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What’s going on with Zardari?

Here’s my hypothesis on what’s really going on with President Asif Ali Zardari:

Zardari’s heart is in poor condition. He may have had a heart attack or doctors detected severe blockage in his arteries. As a result, he’s had to leave the country for Dubai (possibly en route to London) to get medical care of a higher quality than what’s available in Pakistan.

Rather than being honest and forthcoming, Zardari’s spokesman, Farhatullah Babar, did what most Pakistani government officials do to their people: obscure the truth. He said Zardari is in Dubai for a routine medical checkup.

Having met with the prime minister and Senate chairman (who is first in line to succeed the president or temporarily take his place when he or she is abroad)  this weekend, it appears that something serious was going on.

That was pretty obvious to members of the Pakistani media. Some Pakistani journalists have it out for Zardari. And sensationalism results in higher ratings, higher advertising rates, and more money for media conglomerates.

So given the uncertainty of the situation — enabled by Babar not telling the truth — some Pakistani journalists took the opportunity to add some masala (spice) to the story and give Zardari trouble by claiming that there was a political element to Zardari’s sudden departure from the country. Zardari, they claimed, was being ushered out by the army in a “soft coup” and would resign within 48 hours.

Now that makes little sense. It would be difficult to hide the fact that Zardari was being pushed (illegally) out of office by the army. The army would then be condemned by a wide set of actors, including Western governments, for subverting the constitution. Zardari in exile would then play the role of political martyr, stirring up his currently disenchanted party base and possibly even do really well in the next elections.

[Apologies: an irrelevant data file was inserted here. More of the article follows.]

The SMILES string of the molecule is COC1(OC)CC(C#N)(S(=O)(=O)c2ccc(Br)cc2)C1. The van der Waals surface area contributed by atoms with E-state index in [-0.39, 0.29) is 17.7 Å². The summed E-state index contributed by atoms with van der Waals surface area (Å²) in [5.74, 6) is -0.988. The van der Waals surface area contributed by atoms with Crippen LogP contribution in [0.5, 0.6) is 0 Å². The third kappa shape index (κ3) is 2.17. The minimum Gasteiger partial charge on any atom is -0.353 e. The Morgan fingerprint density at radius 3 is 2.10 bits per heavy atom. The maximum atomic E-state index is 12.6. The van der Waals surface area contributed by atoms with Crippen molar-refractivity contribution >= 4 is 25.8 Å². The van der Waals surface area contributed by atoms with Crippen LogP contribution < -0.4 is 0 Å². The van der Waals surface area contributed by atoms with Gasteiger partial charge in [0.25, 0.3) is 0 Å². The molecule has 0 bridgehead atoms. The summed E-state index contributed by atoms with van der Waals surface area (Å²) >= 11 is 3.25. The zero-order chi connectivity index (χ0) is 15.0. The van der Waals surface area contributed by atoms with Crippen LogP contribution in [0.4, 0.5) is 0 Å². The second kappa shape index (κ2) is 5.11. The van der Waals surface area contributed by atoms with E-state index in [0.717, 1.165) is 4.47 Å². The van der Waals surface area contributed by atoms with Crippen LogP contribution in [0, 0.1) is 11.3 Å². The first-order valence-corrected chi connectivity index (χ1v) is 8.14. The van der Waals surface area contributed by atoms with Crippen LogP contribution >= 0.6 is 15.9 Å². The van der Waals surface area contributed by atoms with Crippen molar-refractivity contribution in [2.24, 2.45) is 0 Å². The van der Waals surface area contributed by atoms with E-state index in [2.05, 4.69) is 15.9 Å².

Kayani is not one to act brashly. He wouldn’t push Zardari out right now. A more opportune moment would be at the height of a political crisis in which Zardari is the target of intense pressure from multiple political actors, while the army remains silent publicly to maintain the veneer of being apolitical. Such a moment could arise in the coming months as the Pakistan Muslim League (Nawaz) party, emboldened by the Memogate scandal, presses forward with its campaign to force Zardari’s resignation and the Wikileaks organization releases critical information on Swiss bank accounts of elite Pakistanis and Indians, which most likely includes Zardari.

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Pakistan Dives into the Persian Gulf

The always-important Saudi Prince Bandar bin Sultan visited Pakistan this weekend to ensure that the country’s major power brokers are behind Saudi Arabia and Bahrain as the latter faces a possibly Iran-backed domestic uprising from its Shia native majority.

Bandar, the once long-time ambassador to the United States and now national security council chief, sought to avoid a replay of the 1990 Gulf War, when Prime Minister Nawaz Sharif supported Saudi Arabia and the United States in Iraq war, while Chief of Army Staff Gen. Mirza Aslam Beg publicly called for an Iraq-Iran-Pakistan alliance against the West.

Today, it is the civilian government that is less likely to be on board with Riyadh’s game plan. Pakistan’s army chief, Gen. Ashfaq Parvez Kayani, is a pragmatic nationalist aligned with the United States, Saudi Arabia, and China.  The Islamabad coalition government is led by the center-left Pakistan Peoples Party (PPP), which has historically had poor relations with Riyadh. Its senior brass consists of many Shia Muslims, the minority Muslim sect hardline Salafis in Saudi Arabia have deep contempt for.  Riyadh has a soft side for the PPP’s rivals: the various center-right Pakistan Muslim League factions, particularly Sharif’s, as well as the army and military intelligence services.  The Saudi king has even expressed his personal disdain for President Asif Ali Zardari, describing him as “rotten” and the major “obstacle” behind Pakistan’s progress, according to State Department cables released by WikiLeaks. Meanwhile, the PPP has sought warmer ties with Iran, which has not improved the party’s standing in Saudi eyes.

But the Saudis are in need and seem to be reevaluating their hostility toward the PPP.  Bandar’s visit comes two weeks after the Saudi army chief’s meeting with Kayani. Riyadh’s concern for the future of Bahrain and potentially even Saudi Arabia’s predominantly-Shia eastern corridor provides the PPP with an opportunity to mollify Saudi antagonism, ease domestic pressure, and help its always-embattled government continue to crawl toward the finish line and complete its five-year tenure.  The Saudis have reportedly offered Islamabad oil on deferred payment or at concessionary rates, which could assist Zardari in maintaining oil prices at current rates and containing public opposition.  Inflation is at a seven-month low, but the PPP could be hit hard by a rise in global oil prices due to the strife in Libya, and the combination of a traditional summer oil price spike and IMF pressure to reduce subsidies.